If what we think leads to how we feel it begs to reason that changing our thoughts about ourselves might lead to a more positive and happy relationship with ourselves. If I walked around telling myself that I can instead of I can't there are a number of things that will happen. The first of which is a profound impact on my nervous system. The side of my nervous system that is focused on telling me when to fight or flee goes into overdrive at the sound of even one can't. My can't(s) like to participate in what I like to call the snowball effect. One can't can easily become ten can't(s) and my nervous system is starting to short out. I almost get tunnel vision. I'm no longer making eye contact. I'm so focused on my physiological symptoms that I can barely see what is happening outside of my skin. All the input I'm getting is 'my legs feel funny' or 'my stomach feels weak' or a running diatribe of judgments against myself for my weakened state. My body rarely feels powerful enough to do any fleeing! If there was a chance at one of those day turning around comments like, 'hey, I really like those pants!', I'd never see it because I'm busy listening to all the things I can't do. Snappy dressing isn't usually the one I'm known for.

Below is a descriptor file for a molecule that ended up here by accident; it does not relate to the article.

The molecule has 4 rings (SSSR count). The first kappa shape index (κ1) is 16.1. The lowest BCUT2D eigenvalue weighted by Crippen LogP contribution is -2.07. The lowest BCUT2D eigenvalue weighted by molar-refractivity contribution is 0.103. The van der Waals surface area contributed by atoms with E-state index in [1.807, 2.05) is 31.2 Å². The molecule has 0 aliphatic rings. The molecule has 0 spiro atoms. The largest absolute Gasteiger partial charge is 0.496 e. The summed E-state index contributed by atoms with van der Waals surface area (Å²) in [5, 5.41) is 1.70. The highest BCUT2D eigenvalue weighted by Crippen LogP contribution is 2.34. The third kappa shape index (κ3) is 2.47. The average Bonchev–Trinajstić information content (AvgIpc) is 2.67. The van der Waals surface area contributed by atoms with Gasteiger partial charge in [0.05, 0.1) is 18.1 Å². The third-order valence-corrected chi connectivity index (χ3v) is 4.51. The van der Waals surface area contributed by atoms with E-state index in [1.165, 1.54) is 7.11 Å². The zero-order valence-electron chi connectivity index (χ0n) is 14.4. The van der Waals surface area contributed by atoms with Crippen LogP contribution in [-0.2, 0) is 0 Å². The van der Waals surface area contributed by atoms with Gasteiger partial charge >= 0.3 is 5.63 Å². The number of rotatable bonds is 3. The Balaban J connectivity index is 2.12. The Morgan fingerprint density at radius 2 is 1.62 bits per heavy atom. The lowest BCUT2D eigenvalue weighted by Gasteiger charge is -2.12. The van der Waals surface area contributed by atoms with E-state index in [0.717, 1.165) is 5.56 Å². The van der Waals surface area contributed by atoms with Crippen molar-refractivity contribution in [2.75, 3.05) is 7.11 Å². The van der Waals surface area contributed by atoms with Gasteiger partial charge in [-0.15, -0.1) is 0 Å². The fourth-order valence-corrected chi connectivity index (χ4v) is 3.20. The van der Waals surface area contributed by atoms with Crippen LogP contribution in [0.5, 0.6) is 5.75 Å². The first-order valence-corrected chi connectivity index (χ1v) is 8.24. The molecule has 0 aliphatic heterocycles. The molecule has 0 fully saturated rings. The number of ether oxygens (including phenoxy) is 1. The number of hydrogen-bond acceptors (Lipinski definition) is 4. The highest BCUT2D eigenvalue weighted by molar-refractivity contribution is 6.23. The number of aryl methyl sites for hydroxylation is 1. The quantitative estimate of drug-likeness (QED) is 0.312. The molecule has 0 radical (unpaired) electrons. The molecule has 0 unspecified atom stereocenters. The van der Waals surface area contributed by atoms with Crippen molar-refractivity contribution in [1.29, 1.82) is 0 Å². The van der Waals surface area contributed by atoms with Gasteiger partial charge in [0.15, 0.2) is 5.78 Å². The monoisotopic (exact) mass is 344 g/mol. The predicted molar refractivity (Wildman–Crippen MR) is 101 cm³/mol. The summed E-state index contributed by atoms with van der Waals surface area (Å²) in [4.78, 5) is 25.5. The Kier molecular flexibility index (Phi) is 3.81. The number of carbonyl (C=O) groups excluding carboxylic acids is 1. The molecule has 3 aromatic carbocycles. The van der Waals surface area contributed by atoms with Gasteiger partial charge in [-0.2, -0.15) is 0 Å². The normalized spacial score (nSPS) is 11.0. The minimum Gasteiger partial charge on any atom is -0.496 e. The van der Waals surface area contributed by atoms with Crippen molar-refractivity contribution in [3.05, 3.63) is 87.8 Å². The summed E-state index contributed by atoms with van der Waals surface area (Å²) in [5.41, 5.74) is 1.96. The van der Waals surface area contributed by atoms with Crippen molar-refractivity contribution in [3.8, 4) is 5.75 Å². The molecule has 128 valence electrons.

Attempts to offer myself a little bit of belief in myself, a little bit of hope are likely to get a little bit more play when I'm backing myself up with a few I can's. My chest opens up. I can breathe a little bit. With a little bit more breath I feel like don't have to look down. I find myself looking down at those points when I can't bear to have someone even breath my way since I'm also thinking that everyone else thinks I can't either. Can't what who knows- that isn't what matters. When I'm breathing and giving myself a few I can's there's like an anti-snowball effect. It's like a sudden surge of super awesome sand castle building sand thrown at my feet. It comes from refusing to hold my breath. It comes from letting my belly hang out there full of breath and full of power. It come from letting one little I can spark a bigger I can until that one becomes another which grown into another.
So I may not write another blog post tomorrow. I may write a twenty little notes in the margins of my client notes before the next one. I can write another one. Guess you will have to come back to see.